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Your Own Back Yard – Michael Gillan Maxwell

Visual Art – Creative Writing – Social Commentary

Date

April 27, 2014

PORTALS ~ Volume I

PORTALS ~ Volume I

Volume I in the ongoing series “PORTALS” ~ a portfolio of altered photographs that explores doors, windows, alleyways and other openings as passages to other places and times.

Nine Doors

Nine Doors ~ Bratlleboro, Vermont

Through An Upper Window

Through An Upper Window ~ Himrod, New York

Yellow Door

Yellow Door ~ Brattleboro, Vermont

Samaurai Castle Gate

Samurai Castle Gate ~ Matsuyama, Shikoku, Japan

Doorway

Doorway ~ Quebec City, Quebec, Canada

Book Review ~ Everything Neon ~ Bud Smith

Book Review ~ Everything Neon ~ Bud Smith

Everything Neon

Everything Neon ~ Bud Smith (Marginalia Press 2014) is the best book of poetry I’ve read in a long time. Bud Smith unleashes his keen powers of observation and ability to describe contemporary life in narrative prose that takes the reader on a stream of consciousness magical mystery tour.

Rarely do I want to go back and start rereading a book right after finishing it, but I did with Everything Neon. For me it was like listening to one of my favorite vinyl albums that left me wanting to immediately flip it over, lay that needle right back in the groove of the first song, and do it all again.

Bud Smith writes poems that I wish I had written. He makes it look easy. Maybe it is for him, but these are poems that only Bud Smith can write. Bud Smith is a total original who is as comfortable in his own skin as he is with his own authentic voice. He exhibits a high degree of self awareness, but writes with a zen-like unselfconsciousness. The poems in Everything Neon are rendered with unstudied freshness and spontaneity and are never over worked.It’s like he’s on your living room couch and you’re just having a laid back, casual conversation.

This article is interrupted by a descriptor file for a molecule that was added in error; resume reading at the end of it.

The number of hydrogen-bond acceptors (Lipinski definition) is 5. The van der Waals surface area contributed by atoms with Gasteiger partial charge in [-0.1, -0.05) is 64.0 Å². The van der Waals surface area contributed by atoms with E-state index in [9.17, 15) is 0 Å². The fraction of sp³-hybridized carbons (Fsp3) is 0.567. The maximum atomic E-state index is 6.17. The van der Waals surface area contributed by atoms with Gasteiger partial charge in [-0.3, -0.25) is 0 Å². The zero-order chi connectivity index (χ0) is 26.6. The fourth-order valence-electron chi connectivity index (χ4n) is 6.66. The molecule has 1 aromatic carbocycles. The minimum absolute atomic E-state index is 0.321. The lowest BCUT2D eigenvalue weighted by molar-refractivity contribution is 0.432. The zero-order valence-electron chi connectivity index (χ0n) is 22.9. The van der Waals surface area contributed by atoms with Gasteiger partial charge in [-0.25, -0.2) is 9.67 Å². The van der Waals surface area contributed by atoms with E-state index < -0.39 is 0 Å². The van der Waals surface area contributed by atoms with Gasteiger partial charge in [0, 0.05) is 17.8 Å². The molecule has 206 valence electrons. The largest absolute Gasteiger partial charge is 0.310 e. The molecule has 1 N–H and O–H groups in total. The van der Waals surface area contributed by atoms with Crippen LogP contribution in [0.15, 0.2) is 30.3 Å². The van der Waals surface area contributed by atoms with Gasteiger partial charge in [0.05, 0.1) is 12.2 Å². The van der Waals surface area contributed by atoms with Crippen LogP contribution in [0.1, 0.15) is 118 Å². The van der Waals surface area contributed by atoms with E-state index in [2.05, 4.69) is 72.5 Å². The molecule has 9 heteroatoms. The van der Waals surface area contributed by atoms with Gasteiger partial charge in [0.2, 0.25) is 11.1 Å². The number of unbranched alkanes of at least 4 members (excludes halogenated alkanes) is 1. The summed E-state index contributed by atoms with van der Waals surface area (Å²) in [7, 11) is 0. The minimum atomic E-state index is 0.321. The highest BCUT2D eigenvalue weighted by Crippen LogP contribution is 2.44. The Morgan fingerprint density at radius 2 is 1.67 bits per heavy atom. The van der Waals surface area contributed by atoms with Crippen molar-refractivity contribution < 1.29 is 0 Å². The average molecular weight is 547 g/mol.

Everything Neon is a collection of epistolary love poems and reflections on people and a sense of place. Smith’s poems somehow have a meandering way that manages to transform the everyday mundane into a transcendental experience. Everything Neon contains personal reflections on human intimacy integrated with, and somehow juxtaposed to, the ebbs and flows of living in a present day New York City neighborhood. Bud Smith ruminates on the day-to-day of urban living in the way that nature poets might describe the natural environment.

Intimacies shared with his lover are interwoven with reflections on finding and keeping a parking place or remembering where his car is parked, impressions of living in a pre-war Manhattan apartment building with all its noises and quirks and the idiosyncratic behavior of neighbors in close quarters. It’s also about the interaction of nature with his city; with references to the “moon scraping the tops of buildings”, the “silver river”, the storms of winter, the heat of summer and passing of the seasons.

However, don’t be fooled by what might, at first glance, appear to be minimalism or even simplicity. While Everything Neon may feel as comfortable as your favorite pair of jeans, the poems reveal hidden depth and subtle layers of nuance. Everything Neon is a celebration of being alive and fully present and the work resonates with me for the same reasons as the work of Gary Snyder, and (Hell yeah!) Walt Whitman. The poems in Everything Neon have a funky feel and a songwriter’s soul.

Smith writes with the sensibilities of a photographer and a film maker. Bud Smith’s narrative prose manages to take us inside his head so we can see through his eyes. Everything Neon is also about compassion, humility, humanity, ironic humor, a keen sense of the absurd, and a sense of optimism with hope for redemption. Smith is a prolific writer and a ball of fire with multiple collaborative projects in the works at any given time. You can expect a lot more from Bud Smith, but Everything Neon is as good a place to start as any.

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